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This is one of those weird stories from my teenage years which is mind-blowing when you say it out loud but it almost feels unreal when looking back. A blurry and bizarre memory from times gone by. But let’s start.

I was on a family holiday in Sardinia, famous for its gorgeous beaches and clear water, when we were approached by a TV crew. The presenter walked up to us, with her camera crew behind and someone holding something dubious in his hands, slightly covered up.

She faced my mum and asked if we’d like to try a very special cheese and wine. I mean, what do you say when someone asks that? Hell yeah!

I was quite young, but a small dash of wine is fine, so both myself and my mum said yes, while my sisters looked less sure.

They begun to explain that they were filming for a science channel on German TV, if that wasn’t a warning sign I don’t know what is, but we were just excited to be on TV and eat a free snack!

Both myself and my mum ate a decent sized piece of cheese on a bit of bread, before following with the wine.

The second worrying sign came from the intense staring we got from the presenter and cast. After we finished the presenter asked us what we thought of the cheese. In all honesty, it was actually quite nice. The taste leaves my mind now, I can barely remember what I ate last week, let alone 15 years ago.

She then begun to explain that the cheese was illegal all over the world, however a group in Sardinia were rebelling against these rules, being the hometown of this cheese. It was predominantly being sold on the black market, as it didn’t match European legislation on food safety. Well then, this is one of those moments where our faces started to drop as we got a little more concerned.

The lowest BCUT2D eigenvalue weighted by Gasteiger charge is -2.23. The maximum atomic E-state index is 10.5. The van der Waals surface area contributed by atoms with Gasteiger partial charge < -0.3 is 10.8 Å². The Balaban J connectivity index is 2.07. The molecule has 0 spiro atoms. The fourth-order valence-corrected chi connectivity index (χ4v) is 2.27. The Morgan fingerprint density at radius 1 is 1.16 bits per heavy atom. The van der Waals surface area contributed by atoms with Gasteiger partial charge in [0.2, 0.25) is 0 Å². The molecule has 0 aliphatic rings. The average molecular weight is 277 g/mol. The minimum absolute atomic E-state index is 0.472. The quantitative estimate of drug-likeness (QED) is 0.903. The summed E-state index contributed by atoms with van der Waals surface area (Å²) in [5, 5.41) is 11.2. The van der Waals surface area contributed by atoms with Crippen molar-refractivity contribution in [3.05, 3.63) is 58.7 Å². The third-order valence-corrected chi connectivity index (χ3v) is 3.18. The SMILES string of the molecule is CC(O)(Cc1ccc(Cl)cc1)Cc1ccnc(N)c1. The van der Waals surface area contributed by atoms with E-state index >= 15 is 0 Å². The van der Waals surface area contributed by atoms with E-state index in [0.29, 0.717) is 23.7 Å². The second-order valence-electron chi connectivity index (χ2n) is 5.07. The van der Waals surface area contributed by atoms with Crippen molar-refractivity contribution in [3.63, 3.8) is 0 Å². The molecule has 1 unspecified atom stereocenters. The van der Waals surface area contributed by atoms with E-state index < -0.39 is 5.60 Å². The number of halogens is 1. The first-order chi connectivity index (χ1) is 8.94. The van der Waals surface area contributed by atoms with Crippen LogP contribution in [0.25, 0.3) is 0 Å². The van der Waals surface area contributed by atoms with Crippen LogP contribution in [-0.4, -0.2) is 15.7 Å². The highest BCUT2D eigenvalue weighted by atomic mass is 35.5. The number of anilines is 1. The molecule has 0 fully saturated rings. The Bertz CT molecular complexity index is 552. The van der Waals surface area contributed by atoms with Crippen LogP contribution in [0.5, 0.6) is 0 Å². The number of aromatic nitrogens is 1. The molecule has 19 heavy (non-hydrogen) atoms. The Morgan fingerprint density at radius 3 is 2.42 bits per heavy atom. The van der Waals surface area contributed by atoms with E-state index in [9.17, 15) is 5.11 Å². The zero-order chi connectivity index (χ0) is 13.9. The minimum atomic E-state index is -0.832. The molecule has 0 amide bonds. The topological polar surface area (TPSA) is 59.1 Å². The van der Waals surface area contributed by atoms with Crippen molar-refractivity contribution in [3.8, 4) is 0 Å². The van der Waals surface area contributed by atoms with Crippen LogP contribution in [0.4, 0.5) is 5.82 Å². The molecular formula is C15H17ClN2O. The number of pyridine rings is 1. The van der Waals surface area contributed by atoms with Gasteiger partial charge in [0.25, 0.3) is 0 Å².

She then got her support team to bring over the round cheese, that looked absolutely fine. He then removed the top, at which point we saw it was filled with maggots! Live maggots at that!

The feeling in our stomachs quickly switched to a sickly moment, where we tried to hold ourselves back from…Well, you get the picture.

Not that we were intensely listening at this point, but she begun to explain how the eggs would hatch and the maggots would then consume the cheese, before excreting it, making a softer cheese. We were eating maggot poo basically. No wonder it’s illegal!

Not that you need to hear this, but the maggots looked different to moth maggots, they were white and almost see-through looking.

So walking away, we could say we had our 15 minutes of fame. Except our fame was broadcast in Germany, onto a science channel, while we had to eat maggot cheese. I know reality stars sink pretty low to get their fame, but this was definitely a low point.

One final disgusting point is that many people wear eye protection when eating the cheese, as the maggots can actually jump up to 15 centimetres in the air!

Why Is Casu Marzu illegal

While the live maggots can make great tasting cheese, when the maggots die it can be very unsafe to eat. Not just that, some of the maggots can survive in the intestine, leading to a condition called pseudomyiasis, otherwise known as yukkyvitus (ignore me, I made that up).

How Do You Make Casu Marzu?

The cheese actually comes from Sardinian sheep milk cheese. You leave it out in the open, so it can attract cheese flies. They will lay their eggs in the cheese and once they hatch, the maggots will start to eat the cheese. This makes the cheese ferment, decomposing the fats. By the end of the process, there are normally over a thousand maggots in the block of cheese.

What Does Casu Marzu Taste Like?

It’s a soft cheese, but not quite as soft as Philadelphia spread cheese. It does have quite a pungent smell and taste, but not unpleasant.

What Do You Serve Casu Marzu With?

It is traditionally eaten on the Pane Carasau, which is a traditional Sardinian bread. It is also traditionally served with red wine, probably to get rid of the taste of maggots in your mouth.

What Does Casu Marzu Actually Mean?

Casu Marzu means ‘rotten cheese’ which completely makes sense. It isn’t however always called Casu Marzu and sometimes comes under different names like casu cundhidu.

Written by | tombourlet

Tom Bourlet is the creator of Spaghetti Traveller and has been addicted to travelling ever since taking a roadtrip across the USA.

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